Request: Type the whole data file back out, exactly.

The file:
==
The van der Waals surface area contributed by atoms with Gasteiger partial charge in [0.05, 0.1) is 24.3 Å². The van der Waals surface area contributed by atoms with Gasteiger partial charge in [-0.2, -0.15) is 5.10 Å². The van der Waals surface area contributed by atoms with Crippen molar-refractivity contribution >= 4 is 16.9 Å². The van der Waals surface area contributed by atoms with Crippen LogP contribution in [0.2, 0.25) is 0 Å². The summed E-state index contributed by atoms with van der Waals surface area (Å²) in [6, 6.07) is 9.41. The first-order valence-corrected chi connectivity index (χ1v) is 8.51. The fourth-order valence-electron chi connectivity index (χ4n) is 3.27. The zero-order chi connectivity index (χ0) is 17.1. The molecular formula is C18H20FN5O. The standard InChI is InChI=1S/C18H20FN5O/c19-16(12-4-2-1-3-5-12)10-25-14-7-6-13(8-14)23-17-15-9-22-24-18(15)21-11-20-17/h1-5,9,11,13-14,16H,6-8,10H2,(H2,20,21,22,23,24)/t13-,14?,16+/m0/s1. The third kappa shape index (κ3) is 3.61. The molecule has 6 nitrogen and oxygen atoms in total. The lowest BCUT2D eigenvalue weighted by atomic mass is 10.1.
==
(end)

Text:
The van der Waals surface area contributed by atoms with Gasteiger partial charge in [0.05, 0.1) is 24.3 Å². The van der Waals surface area contributed by atoms with Gasteiger partial charge in [-0.2, -0.15) is 5.10 Å². The van der Waals surface area contributed by atoms with Crippen molar-refractivity contribution >= 4 is 16.9 Å². The van der Waals surface area contributed by atoms with Crippen LogP contribution in [0.2, 0.25) is 0 Å². The summed E-state index contributed by atoms with van der Waals surface area (Å²) in [6, 6.07) is 9.41. The first-order valence-corrected chi connectivity index (χ1v) is 8.51. The fourth-order valence-electron chi connectivity index (χ4n) is 3.27. The zero-order chi connectivity index (χ0) is 17.1. The molecular formula is C18H20FN5O. The standard InChI is InChI=1S/C18H20FN5O/c19-16(12-4-2-1-3-5-12)10-25-14-7-6-13(8-14)23-17-15-9-22-24-18(15)21-11-20-17/h1-5,9,11,13-14,16H,6-8,10H2,(H2,20,21,22,23,24)/t13-,14?,16+/m0/s1. The third kappa shape index (κ3) is 3.61. The molecule has 6 nitrogen and oxygen atoms in total. The lowest BCUT2D eigenvalue weighted by atomic mass is 10.1.